The following day, Saturday, the film could intercut between the Kappell family doing the weekend thing and also all manner of political drama taking place without Kappell’s knowledge over his verbal flub. There would in certain quarters of the city be an accusation that Kappell had not flubbed a word but instead uttered a racial slur with deliberate intent.

Sunday, all hell would break loose. Mayor Lovely Warren would do her press conference talking forgiveness but calling for Kappell to suffer consequences. Kappell would be let go by his station without an investigation that involved Kappell’s participation. By Monday morning, Kappell’d be known nationally as the racist weatherman. His life would begin to unravel, buoyed fleetingly by small glimmers of hope. One such glimmer of hope would be nationally renowned weatherman Al Roker coming to Kappell’s defense. Another would be a near-meeting arranged with Mayor Lovely Warren at which Kappell could make a case for mercy.

Possibly not reported by anyone previously was what Kappell told me in our second interview this week about a near-meeting with the mayor. Immediately after Kappell was fired by his station, he made the media rounds and received support from surprising corners. Kappell recalled to me,

“Al Roker came out in support, The Today Show and the entire crew of The Today Show came in support. And then later, we were getting support from even Don Lemon from CNN. I was on his show, and then we were covered by BBC news and then the daughter of Martin Luther King, Dr. Bernice King, came out and voiced her support, saying I should not have lost my job. So, all that happened the week that followed the firing. He came out I think it was a week after that, Mr. Johnson started contacting me.” 

The Mr. Johnson that Kappell refers to is a former mayor of Rochester, Bill Johnson. Johnson, I would guess, saw that the current mayor of Rochester Lovely Warren, also a black democrat, put her foot in it, and so he tried to mediate a truce between Kappell and Warren. Unfortunately, the stars did not align. Warren wanted Kappell to come to their meeting without representation. Kappell’s lawyer advised against any meeting without his participation, and so the meeting did not happen.

Kappell’s professional life continued to unravel. He recalled to me,

“I spent 20 years working on this career, so 20 years it took me to make the salary I was making. We were living at home (Indiana), so we didn’t need to be up here. I say ‘we,’ my wife and I both are from southern Indiana near Louisville, that market. We were happily working out of the Louisville market for a good reputable TV station, a family-owned TV station. They were very happy to have us down there. They probably would have kept us for as long I would have liked to stay and work, but we came up here specifically for a promotion and being able to run a weather department up here in the Great Lakes. It had an appeal to it, and they threw a bunch of money at us. So yeah, that’s why we ended up coming. Afterward, I applied to a handful of television stations, including one in town, WROC. They had an opening after their chief left for my old job. We were given an opportunity… We could have moved to, for instance, Minneapolis, Minnesota, wanted us, but they were going to offer us 50K, 60K less than we were making here. And I decided I didn’t just want to keep chasing this career and what we were dealing up here was a lot more important.”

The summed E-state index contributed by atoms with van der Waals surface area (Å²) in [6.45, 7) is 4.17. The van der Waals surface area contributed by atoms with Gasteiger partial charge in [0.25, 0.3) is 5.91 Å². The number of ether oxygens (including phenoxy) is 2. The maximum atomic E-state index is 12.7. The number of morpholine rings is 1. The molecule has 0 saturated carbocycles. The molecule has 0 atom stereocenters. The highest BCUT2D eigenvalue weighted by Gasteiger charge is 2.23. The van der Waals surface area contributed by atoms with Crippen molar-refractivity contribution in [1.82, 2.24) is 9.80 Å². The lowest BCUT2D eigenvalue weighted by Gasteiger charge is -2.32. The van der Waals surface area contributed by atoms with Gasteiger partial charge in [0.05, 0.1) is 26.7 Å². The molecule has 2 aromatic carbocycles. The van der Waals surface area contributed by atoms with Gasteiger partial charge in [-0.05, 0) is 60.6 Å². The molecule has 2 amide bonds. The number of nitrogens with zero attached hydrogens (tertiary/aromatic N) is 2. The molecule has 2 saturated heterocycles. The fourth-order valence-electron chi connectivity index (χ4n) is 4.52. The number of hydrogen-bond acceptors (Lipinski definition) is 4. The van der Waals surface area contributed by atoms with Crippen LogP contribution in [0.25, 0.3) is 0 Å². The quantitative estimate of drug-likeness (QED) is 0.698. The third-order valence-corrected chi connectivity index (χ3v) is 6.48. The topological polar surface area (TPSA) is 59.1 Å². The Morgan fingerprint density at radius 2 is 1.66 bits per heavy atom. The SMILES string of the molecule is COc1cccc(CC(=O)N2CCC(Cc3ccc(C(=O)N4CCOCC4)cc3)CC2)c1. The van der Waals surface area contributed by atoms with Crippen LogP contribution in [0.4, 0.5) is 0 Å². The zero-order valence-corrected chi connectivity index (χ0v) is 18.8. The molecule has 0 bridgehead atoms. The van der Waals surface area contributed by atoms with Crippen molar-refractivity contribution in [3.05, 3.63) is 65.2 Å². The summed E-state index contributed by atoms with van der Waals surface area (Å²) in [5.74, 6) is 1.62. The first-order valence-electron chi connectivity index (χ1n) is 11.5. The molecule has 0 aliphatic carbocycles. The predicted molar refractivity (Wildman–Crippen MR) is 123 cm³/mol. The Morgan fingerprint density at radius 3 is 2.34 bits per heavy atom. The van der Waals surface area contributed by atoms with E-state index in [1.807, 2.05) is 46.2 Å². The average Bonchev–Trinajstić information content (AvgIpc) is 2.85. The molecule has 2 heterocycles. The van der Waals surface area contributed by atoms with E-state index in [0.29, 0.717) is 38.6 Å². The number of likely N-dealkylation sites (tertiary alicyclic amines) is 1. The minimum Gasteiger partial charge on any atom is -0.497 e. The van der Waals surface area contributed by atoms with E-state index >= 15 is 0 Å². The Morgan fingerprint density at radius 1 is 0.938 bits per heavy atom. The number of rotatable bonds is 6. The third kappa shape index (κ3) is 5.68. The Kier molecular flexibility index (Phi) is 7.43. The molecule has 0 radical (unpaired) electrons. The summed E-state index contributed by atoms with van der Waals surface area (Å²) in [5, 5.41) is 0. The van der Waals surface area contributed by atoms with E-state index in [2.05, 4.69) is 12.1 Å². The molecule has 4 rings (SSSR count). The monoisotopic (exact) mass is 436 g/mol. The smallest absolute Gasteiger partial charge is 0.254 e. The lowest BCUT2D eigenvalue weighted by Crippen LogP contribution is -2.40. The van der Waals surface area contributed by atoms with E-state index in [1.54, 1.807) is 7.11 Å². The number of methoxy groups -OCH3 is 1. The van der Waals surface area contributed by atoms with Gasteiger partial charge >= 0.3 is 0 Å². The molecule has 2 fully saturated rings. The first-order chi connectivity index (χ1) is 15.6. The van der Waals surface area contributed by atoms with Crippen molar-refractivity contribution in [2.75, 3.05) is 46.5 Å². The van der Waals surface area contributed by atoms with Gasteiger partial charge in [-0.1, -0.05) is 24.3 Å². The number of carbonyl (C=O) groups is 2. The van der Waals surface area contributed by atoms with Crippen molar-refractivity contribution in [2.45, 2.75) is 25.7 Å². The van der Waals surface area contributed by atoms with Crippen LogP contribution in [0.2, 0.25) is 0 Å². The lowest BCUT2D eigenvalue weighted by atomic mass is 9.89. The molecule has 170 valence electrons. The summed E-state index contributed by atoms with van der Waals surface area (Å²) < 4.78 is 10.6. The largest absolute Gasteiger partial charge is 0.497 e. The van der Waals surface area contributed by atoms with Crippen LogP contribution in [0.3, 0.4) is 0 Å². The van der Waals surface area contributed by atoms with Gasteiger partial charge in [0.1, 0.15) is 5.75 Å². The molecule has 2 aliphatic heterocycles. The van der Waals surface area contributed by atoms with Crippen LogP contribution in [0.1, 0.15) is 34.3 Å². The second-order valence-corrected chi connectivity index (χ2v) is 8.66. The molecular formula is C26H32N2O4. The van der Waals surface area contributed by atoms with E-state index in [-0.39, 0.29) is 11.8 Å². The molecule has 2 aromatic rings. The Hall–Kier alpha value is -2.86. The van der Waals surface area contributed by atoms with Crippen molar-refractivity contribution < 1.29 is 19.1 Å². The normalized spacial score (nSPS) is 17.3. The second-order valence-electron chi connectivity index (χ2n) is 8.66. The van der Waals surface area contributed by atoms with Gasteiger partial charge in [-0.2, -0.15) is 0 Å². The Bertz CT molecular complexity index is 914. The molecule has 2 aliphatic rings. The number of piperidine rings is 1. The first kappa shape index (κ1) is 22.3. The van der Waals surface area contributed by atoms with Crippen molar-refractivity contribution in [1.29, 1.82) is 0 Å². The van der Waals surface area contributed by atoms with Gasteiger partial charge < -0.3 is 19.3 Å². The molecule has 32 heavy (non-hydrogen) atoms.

Kappell didn’t particularly want to run from western New York as if to admit defeat. He stayed, and to keep food on the table, Kappell bartended while he also attempted to launch a podcast. The bartending gig offered plenty of awkward opportunities for strangers to bring up what Kappel refers to as “the calamity.” Think of the scene in Mickey Rourke’s The Wrestler where he’s working at a deli counter. And the podcast hit a wall in attracting advertisers once Covid hit.

“We were solvent with that business within about a year of starting it. Local sponsors were helping us. We had probably 15, 20 local sponsors that were working with us, but then the coronavirus hit. They were all local, and 2/3rds of them had to pull their advertising, so we had to go in another direction.”

Kappell has irons in the fire, including a new podcast this time with a political component, but the going has been choppy at best. He describes himself as currently under-employed, and the family has had to sell their home.

Meanwhile, across town, the mayor whose political grandstanding involved standing on Kappell’s grave is currently hoping to be reelected soon, and so asks that people forgive and forget that she shares a residence with one of Rochester’s cocaine dealers, and that they raise a daughter in a house stocked with illegal weapons.